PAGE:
Hurricane Central, Zeta weakening but ties another record.

Might we wonder of this?  Many believe that the intensity and frequency has increased because of global warming.  It is said that our mass consumption of natural resources and commitment to creating waste has caused the planet to warm.  Ice caps are melting, ocean waters are heating up, climates are changing, and hurricanes are the result.

This concern had been voiced for decades; yet, little was done.  Under the authority of King George II environmental protection policies were reversed.  After this tumultuous cycle, considerations for global warming are again being discussed as viable. Currently, the theory is thought to be a legitimate concern among those that pooh-poohed it in the past.  Former skeptics are now stating their anxiety aloud. The temperature of ocean waters is increasing, and the weather is not as any of us recall.

The people of Florida, as well as the people of the world are asking what can we do to lessen the affects of our consumptive society; can we reverse these?  Numerous people ask what can we do in the midst of a storm, before, and after.  Does life have to be as it was and is post Wilma?

Questions of fairness and weather are abounding.  We have all heard of fair-weather friends.  Much of Florida is feeling as though the media, the administration, and the rest of the nation are these.  The general public in this southern state wonder are their “fellow Americans” enemies, apathetic, or barely acquainted.

As the whirlwind was occurring, the people here thought it reasonable to assume that the Sunshine State would receive the same attention or lack thereof that Katrina and the people of New Orleans did?  Would the media cover the devastation and it’s consequences for real people for more than a moment? Would the government act to ameliorate the suffering? No, they did not.  It was obviously not reasonable to assume. The media did not inform the nation; nor did the government act.

Florida simply slipped through the cracks, as water had in the New Orleans levees. There were many cracks and weakened walls to slip through.  After all, The Army Corp of Engineers report on the New Orleans embankments slipped through the Bullish Bush grid.  Why should Florida be any different or expect to have been?  Perhaps, people hoped, having a Governor brother would help to bring aid or attention to the torment or turbulence, apparently not.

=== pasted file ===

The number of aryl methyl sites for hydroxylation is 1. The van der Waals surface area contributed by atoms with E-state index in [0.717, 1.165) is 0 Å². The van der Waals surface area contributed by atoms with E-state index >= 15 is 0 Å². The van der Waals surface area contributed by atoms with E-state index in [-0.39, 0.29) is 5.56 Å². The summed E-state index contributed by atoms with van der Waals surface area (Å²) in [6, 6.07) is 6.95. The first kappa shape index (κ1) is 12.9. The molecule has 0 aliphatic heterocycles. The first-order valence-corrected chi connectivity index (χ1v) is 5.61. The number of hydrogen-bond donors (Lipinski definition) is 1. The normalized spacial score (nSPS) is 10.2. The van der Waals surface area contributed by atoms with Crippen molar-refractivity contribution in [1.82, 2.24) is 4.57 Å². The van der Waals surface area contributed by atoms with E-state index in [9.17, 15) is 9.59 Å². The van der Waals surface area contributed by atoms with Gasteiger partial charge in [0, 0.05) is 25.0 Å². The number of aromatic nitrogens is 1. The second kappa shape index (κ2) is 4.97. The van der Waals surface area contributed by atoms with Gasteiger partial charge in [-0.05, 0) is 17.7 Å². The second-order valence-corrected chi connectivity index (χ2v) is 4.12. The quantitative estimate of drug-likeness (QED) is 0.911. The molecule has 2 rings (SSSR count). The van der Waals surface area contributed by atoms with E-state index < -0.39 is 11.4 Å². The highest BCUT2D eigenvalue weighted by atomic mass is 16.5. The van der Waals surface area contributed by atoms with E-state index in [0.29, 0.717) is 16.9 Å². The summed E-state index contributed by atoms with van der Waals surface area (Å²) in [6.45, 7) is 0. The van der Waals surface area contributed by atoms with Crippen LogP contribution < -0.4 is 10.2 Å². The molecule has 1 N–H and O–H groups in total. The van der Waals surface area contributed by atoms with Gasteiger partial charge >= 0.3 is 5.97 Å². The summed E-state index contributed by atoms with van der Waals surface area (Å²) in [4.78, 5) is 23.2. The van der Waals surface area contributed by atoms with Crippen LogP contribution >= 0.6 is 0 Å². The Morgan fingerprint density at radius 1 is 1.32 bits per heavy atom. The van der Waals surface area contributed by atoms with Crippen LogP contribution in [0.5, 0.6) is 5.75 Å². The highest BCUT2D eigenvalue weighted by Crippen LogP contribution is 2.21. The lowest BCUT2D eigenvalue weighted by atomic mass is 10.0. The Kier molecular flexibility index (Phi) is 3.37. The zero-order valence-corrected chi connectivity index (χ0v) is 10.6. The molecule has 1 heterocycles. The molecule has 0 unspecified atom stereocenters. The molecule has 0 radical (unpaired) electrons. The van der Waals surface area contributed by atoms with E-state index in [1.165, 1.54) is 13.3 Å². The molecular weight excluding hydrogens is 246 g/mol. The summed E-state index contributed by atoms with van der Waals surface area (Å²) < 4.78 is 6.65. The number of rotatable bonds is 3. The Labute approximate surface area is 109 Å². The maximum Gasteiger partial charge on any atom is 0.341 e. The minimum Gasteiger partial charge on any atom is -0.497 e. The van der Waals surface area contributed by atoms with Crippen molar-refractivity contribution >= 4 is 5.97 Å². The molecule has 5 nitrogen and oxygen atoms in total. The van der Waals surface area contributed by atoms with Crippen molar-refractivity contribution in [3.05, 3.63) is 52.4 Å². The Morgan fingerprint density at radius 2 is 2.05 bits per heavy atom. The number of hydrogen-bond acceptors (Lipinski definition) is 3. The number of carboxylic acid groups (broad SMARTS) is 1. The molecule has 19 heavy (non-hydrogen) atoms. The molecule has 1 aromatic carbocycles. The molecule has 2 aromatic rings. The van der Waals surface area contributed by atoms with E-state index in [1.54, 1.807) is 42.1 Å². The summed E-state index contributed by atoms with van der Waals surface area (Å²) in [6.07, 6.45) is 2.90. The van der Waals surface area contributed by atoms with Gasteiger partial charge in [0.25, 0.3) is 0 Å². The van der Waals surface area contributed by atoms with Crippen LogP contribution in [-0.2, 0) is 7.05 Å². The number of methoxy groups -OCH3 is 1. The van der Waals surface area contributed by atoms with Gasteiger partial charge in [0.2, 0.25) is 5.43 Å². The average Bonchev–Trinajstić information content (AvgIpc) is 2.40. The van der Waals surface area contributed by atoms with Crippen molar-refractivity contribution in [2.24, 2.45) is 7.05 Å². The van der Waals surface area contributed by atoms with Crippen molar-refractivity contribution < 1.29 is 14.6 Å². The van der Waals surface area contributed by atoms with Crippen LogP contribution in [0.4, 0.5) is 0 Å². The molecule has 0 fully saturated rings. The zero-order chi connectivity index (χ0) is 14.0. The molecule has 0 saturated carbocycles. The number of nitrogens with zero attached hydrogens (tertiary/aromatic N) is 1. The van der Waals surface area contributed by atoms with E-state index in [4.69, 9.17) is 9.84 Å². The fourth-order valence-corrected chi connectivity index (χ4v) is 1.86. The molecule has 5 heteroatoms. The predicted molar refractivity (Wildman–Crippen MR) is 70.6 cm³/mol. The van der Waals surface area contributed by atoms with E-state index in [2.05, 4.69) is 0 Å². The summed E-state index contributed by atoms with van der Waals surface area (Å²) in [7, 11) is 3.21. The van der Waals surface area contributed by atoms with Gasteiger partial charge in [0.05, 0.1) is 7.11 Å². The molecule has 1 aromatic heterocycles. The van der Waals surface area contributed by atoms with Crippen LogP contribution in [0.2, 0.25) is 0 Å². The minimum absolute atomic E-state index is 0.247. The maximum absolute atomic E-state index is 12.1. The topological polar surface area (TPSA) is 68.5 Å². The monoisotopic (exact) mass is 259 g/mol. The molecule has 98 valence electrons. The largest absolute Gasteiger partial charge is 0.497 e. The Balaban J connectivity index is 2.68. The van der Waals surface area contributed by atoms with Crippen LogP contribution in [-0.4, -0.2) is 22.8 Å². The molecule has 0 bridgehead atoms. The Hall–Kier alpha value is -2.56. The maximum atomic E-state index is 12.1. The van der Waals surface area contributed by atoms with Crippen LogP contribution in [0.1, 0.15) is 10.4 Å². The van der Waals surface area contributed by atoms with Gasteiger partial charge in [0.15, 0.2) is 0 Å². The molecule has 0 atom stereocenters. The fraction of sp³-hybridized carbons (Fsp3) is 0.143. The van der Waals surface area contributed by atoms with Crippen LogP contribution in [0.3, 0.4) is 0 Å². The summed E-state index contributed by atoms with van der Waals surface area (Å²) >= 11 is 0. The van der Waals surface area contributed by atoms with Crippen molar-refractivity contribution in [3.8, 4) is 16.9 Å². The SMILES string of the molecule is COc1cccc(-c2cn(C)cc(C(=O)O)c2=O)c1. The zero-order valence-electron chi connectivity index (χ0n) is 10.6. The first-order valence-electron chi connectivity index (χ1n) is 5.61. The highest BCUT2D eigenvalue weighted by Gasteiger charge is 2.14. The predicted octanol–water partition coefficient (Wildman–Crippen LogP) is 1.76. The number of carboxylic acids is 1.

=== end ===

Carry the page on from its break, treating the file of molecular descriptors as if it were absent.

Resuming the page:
One will never know with certainty.  Did the Governor ask for less publicity, less relief, was he worried of the tourist trade or the bad press his older sibling might receive? What of the media?  Did he fear the Snowbirds might flee from tradition? Why was Wilma’s wrath not fully covered by the “news?”  America offers 500 channels, non-stop information.  There is time to share; yet, little was aired.

After the New Orleans embankments broke, King George II did ignore the ruined region.  He was busy, vacationing.  Perhaps this is his habit.  Might Emperor George be as distracted with his whims and wealth?  Is he as Nero was?  Might he be busy playing to his affluent patrons and their pleasures?  Is it impossible for him to see, let alone feel for the poor or powerless?  Possibly. The magnificent monarch may be doing as is  traditionally done by the Bush Dynasty; he watches as Rome burns.

While this theory would explain the Bush bull, what of the media? Post Katrina, the media was there. They reported of what was.  Actually, they informed the President.  Our quaint and preoccupied King admitted to witnessing with Americans families.  He saw, the depth of destruction on television.  Baby Bush observed millions on the streets, homes under water, people pouring out their pain from the safety of his TV screen.  It was the outspoken awareness of the press that embarrassed Bush.  He was so humiliated, that two weeks hence, he canceled his remaining holidays.

The President flew.  He and his staff flocked into Louisiana and Mississippi. He journeyed to the ravaged regions eight times in the four weeks.  He shook millions of hands, kissed many babies, hugged men, women, and children. Mr. Bush searched for solutions to problems, though a little too late.  The press applauded, the public was calmed, the journalist polled, and all was well.  People were again pleased, and the President was satisfied that he had done his job well. Had he?  Had the reporters?